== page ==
Brady Podloski | April 6th, 2020
The Detroit Lions finished in last place in the NFC North Division, but that doesn’t reflect the reality of their situation. The team was competitive for the first six games going 2-3-1, and during this stretch, all of their losses were by four points or less. The Lions were not as bad as their record shows. However going forward, this is a significant offseason for head coach Matt Patricia and general manager Bob Quinn, as both are rumored to be on the hot seat. In short, Patricia and Quinn need to win and be in “meaningful games” during December. To play in the meaningful games in December, the Lions have hit on a few of their nine picks in the 2020 draft.
“We expect to be a playoff contender,” Mrs. Ford told https://t.co/GuQ9WAOUfS. “That means playing meaningful games in December.”— Tim Twentyman (@ttwentyman) December 17, 2019
Accordingly, this offseason the Lions brought in New England Patriot starters, linebacker Jamie Collins, safety Duron Harmon, and nose tackle Danny Shelton. As well they brought in a considerable number of starters and depth players in defensive tackle Nick Williams, cornerback Desmond Trufant, safety Jayron Kearse, quarterback Chase Daniel, offensive tackle Halapoulivaati Vaitai, cornerback Tony McRae, cornerback Darryl Roberts, guard Oday Aboushi, linebacker Reggie Ragland, linebacker Elijah Lee, and wide receiver Geronimo Allison. The Lions coaching staff were the coaches for the Senior Bowl North Team. We should expect the Lions to target those players, primarily as a result of limited player visits. As well, the coaches already have a relationship and understanding of how those players act and how coachable they are.
To help with this mock draft, I used the Draft Network Mock Draft Simulator.
Make sure to check out all of our other NFL team mock drafts here.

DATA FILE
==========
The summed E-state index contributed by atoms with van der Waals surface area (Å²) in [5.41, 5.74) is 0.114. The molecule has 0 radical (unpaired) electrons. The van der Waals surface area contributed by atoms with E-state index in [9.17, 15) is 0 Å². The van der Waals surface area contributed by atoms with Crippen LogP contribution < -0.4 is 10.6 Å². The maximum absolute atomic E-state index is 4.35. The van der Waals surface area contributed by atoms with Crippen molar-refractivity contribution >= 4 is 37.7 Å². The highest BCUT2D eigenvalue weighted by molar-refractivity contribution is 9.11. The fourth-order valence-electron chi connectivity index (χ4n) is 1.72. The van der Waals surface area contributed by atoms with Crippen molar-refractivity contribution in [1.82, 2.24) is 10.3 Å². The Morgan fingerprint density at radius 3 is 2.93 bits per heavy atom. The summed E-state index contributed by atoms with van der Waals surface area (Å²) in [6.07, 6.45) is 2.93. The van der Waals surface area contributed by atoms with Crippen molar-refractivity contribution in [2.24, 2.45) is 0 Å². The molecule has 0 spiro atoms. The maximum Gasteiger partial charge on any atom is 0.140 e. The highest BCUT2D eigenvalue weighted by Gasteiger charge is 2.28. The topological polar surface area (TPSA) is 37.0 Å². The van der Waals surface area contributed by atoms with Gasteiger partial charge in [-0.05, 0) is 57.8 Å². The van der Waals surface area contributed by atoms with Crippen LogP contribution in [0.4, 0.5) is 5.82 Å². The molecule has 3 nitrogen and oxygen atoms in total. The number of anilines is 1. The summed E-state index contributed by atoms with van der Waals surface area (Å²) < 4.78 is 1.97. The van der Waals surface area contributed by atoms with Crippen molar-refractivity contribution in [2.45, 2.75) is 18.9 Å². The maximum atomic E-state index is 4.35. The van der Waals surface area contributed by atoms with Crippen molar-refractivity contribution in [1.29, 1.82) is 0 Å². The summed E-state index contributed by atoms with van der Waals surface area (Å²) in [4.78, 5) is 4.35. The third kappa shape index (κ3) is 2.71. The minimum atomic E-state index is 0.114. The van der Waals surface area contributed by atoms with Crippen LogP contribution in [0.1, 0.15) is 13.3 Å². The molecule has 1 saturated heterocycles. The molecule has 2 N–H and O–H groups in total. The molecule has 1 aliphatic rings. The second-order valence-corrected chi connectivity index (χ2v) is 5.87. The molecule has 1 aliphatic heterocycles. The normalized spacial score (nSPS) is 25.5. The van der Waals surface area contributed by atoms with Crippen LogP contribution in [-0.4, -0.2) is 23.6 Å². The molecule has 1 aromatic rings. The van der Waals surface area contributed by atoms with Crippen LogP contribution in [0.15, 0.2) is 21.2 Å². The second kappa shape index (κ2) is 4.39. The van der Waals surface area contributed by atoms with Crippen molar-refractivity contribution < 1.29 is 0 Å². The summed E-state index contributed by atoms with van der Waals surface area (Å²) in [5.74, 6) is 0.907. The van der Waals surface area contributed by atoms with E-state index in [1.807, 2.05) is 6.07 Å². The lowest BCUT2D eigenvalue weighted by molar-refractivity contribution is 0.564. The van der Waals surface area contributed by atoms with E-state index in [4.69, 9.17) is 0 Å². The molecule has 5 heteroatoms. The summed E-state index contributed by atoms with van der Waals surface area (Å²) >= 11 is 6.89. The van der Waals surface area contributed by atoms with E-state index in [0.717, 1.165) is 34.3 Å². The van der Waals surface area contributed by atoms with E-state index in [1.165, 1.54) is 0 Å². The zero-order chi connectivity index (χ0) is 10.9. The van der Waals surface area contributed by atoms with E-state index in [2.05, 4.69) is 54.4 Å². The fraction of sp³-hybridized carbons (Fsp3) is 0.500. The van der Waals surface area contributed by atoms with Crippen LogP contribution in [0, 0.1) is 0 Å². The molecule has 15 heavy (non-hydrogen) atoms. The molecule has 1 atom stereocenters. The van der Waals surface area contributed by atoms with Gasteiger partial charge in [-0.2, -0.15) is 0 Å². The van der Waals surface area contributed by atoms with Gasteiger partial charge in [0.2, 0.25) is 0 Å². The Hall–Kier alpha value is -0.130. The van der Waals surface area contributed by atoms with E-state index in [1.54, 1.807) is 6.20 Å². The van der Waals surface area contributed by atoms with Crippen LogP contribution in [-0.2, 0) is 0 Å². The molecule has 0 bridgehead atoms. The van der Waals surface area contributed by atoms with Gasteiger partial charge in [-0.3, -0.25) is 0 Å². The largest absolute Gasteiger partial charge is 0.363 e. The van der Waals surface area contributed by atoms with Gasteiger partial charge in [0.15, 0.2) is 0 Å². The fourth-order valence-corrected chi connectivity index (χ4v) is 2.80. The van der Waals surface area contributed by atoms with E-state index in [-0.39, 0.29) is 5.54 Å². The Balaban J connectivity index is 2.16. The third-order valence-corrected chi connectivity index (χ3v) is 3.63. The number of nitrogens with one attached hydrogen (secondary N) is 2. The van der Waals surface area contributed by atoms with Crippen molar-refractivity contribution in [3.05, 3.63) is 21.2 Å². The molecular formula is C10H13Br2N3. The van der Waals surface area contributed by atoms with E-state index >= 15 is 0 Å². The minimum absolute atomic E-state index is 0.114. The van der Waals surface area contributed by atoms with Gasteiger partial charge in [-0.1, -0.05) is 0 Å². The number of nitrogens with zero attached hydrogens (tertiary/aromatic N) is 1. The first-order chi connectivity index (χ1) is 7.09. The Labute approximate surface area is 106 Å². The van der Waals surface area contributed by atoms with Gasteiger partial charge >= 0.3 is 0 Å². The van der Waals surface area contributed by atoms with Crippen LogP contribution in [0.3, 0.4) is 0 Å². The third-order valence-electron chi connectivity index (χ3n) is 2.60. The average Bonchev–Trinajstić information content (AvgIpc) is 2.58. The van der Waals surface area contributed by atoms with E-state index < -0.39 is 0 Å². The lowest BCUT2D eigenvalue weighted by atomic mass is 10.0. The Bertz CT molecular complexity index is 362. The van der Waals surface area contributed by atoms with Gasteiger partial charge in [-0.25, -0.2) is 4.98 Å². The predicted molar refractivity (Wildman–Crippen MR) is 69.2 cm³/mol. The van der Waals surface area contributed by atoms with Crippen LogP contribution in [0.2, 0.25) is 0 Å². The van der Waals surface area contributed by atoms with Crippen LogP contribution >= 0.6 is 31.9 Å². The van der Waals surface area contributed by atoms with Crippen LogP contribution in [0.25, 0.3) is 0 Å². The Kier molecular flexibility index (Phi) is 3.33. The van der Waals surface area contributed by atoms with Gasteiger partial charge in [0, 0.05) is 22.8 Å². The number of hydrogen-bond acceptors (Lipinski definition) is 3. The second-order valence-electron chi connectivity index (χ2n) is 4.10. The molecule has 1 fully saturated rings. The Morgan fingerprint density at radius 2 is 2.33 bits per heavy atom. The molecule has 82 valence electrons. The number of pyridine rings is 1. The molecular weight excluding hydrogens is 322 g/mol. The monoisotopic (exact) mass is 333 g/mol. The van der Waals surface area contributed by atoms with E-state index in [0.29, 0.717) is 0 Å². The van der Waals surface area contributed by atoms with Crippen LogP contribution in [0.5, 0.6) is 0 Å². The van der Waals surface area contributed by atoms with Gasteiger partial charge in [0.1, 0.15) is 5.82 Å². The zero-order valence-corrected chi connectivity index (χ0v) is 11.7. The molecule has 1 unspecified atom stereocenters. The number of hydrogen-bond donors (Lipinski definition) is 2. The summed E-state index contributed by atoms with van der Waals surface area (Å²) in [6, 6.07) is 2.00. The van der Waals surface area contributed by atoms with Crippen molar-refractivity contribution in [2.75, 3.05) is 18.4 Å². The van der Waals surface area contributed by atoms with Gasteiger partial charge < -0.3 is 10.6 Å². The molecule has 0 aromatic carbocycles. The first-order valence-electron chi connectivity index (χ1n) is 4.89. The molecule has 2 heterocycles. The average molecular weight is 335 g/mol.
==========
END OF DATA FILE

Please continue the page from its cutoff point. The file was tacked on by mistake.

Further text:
Round 1, Pick 3: Jeffrey Okudah, CB, Ohio State
This pick could go one of two ways, linebacker Isaiah Simmons or Okudah. We have to consider the position the coaching staff is in; if they take Simmons, then they have to find a way to play the second year Jahlani Tavai due to his second round draft stock and Collins because of his contract. Whereas, the Lions traded away cornerback, Darius Slay because he wanted a contract extension. Slay played a significant role in the defense as the Lions played a considerable amount of man to man coverage. So while Trufant can alleviate the stress of playing a significant amount of man to man, he’s not a viable number one corner.
Okudah is one of the top prospects in this year’s draft and projects to be like Marshon Lattimore. If the Lions take Okudah, it fills a significant need for the man to man scheme they primarily play. I think he’s going to be fun to watch when he plays against Davante Adams, and may even give Adams problems in the future. Okudah really has a chance to be a special player in the league for a long time. Be sure to check out Okudah’s scouting report.
Round 2, Pick 35: Marlon Davidson, DT/EDGE, Auburn
Davidson played this past year at 282 lbs but showed up at the Senior Bowl at 297 lbs. What’s impressive is he maintained his first-step quickness and ability to rush with agility at 297 lbs at the Senior Bowl where he consistently beat guards and centers all week. Not only did he maintain his agility, but he had a solid bull rush during Senior Bowl week. I think his best position is an interior three-tech where he can be a pass-rushing specialist and learn to take on guards during the run. He is going to win a lot from the interior but needs work on stopping the run. He has the potential to be a great starter going forward.
Auburn's Marlon Davidson during #SeniorBowl practice with the hesi/bull to long arm. Finishes with an inside escape via the arm over@marlondavidson7 is projected to go early in the first round of the 2020 #NFLDraft! #PassRush #WarEagle— DLineVids (@dlinevids1) January 22, 2020
Video Credit: @VochLombardi pic.twitter.com/foW5zhlLi7
In terms of the Lions defense, Davidson is the perfect multiple front defensive lineman. He has experience playing on the edge and is versatile enough that Patricia can have him rotate along the line to generate pressure. To start the year, I think he can rush the passer from the three-tech position on passing downs, where he can beat guards with power and quickness. Overall, I really like the fit, as I think the veteran players like Shelton and Trey Flowers can pick up the slack with the run-stopping, and allow Davidson to develop as a dangerous pass rusher.